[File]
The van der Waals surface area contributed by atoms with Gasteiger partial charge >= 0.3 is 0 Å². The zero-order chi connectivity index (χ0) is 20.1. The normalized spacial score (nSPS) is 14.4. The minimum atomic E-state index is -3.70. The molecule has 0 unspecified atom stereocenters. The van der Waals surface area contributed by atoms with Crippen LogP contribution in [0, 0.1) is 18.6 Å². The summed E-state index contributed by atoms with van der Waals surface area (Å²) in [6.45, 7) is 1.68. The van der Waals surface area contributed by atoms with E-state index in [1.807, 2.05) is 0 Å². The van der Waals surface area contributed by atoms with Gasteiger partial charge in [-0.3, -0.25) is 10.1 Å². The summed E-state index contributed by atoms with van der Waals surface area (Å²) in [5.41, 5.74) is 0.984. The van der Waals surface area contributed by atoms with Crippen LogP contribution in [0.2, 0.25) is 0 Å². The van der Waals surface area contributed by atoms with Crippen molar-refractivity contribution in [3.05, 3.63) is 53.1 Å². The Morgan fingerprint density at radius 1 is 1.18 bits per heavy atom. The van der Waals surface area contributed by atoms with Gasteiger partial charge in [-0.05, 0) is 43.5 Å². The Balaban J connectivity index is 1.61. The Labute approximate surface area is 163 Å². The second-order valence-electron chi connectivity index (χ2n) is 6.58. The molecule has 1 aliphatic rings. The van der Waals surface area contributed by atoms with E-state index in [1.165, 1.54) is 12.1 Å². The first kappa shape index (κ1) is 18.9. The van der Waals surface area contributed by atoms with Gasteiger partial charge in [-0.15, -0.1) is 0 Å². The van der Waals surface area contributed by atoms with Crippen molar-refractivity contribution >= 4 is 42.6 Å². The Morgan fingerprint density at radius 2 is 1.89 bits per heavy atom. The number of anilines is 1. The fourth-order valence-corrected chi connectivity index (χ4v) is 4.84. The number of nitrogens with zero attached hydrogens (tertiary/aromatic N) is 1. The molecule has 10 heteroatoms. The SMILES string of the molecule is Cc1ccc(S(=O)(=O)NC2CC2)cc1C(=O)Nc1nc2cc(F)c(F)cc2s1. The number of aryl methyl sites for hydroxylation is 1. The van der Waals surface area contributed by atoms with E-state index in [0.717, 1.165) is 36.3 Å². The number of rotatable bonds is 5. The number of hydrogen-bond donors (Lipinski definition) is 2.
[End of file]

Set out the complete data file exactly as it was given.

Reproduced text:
The van der Waals surface area contributed by atoms with Gasteiger partial charge >= 0.3 is 0 Å². The zero-order chi connectivity index (χ0) is 20.1. The normalized spacial score (nSPS) is 14.4. The minimum atomic E-state index is -3.70. The molecule has 0 unspecified atom stereocenters. The van der Waals surface area contributed by atoms with Crippen LogP contribution in [0, 0.1) is 18.6 Å². The summed E-state index contributed by atoms with van der Waals surface area (Å²) in [6.45, 7) is 1.68. The van der Waals surface area contributed by atoms with E-state index in [1.807, 2.05) is 0 Å². The van der Waals surface area contributed by atoms with Gasteiger partial charge in [-0.3, -0.25) is 10.1 Å². The summed E-state index contributed by atoms with van der Waals surface area (Å²) in [5.41, 5.74) is 0.984. The van der Waals surface area contributed by atoms with Crippen LogP contribution in [0.2, 0.25) is 0 Å². The van der Waals surface area contributed by atoms with Crippen molar-refractivity contribution in [3.05, 3.63) is 53.1 Å². The Morgan fingerprint density at radius 1 is 1.18 bits per heavy atom. The van der Waals surface area contributed by atoms with Gasteiger partial charge in [-0.05, 0) is 43.5 Å². The Balaban J connectivity index is 1.61. The Labute approximate surface area is 163 Å². The second-order valence-electron chi connectivity index (χ2n) is 6.58. The molecule has 1 aliphatic rings. The van der Waals surface area contributed by atoms with E-state index in [1.165, 1.54) is 12.1 Å². The first kappa shape index (κ1) is 18.9. The van der Waals surface area contributed by atoms with Gasteiger partial charge in [-0.15, -0.1) is 0 Å². The van der Waals surface area contributed by atoms with Crippen molar-refractivity contribution >= 4 is 42.6 Å². The Morgan fingerprint density at radius 2 is 1.89 bits per heavy atom. The number of anilines is 1. The fourth-order valence-corrected chi connectivity index (χ4v) is 4.84. The number of nitrogens with zero attached hydrogens (tertiary/aromatic N) is 1. The molecule has 10 heteroatoms. The SMILES string of the molecule is Cc1ccc(S(=O)(=O)NC2CC2)cc1C(=O)Nc1nc2cc(F)c(F)cc2s1. The number of aryl methyl sites for hydroxylation is 1. The van der Waals surface area contributed by atoms with E-state index in [0.717, 1.165) is 36.3 Å². The number of rotatable bonds is 5. The number of hydrogen-bond donors (Lipinski definition) is 2.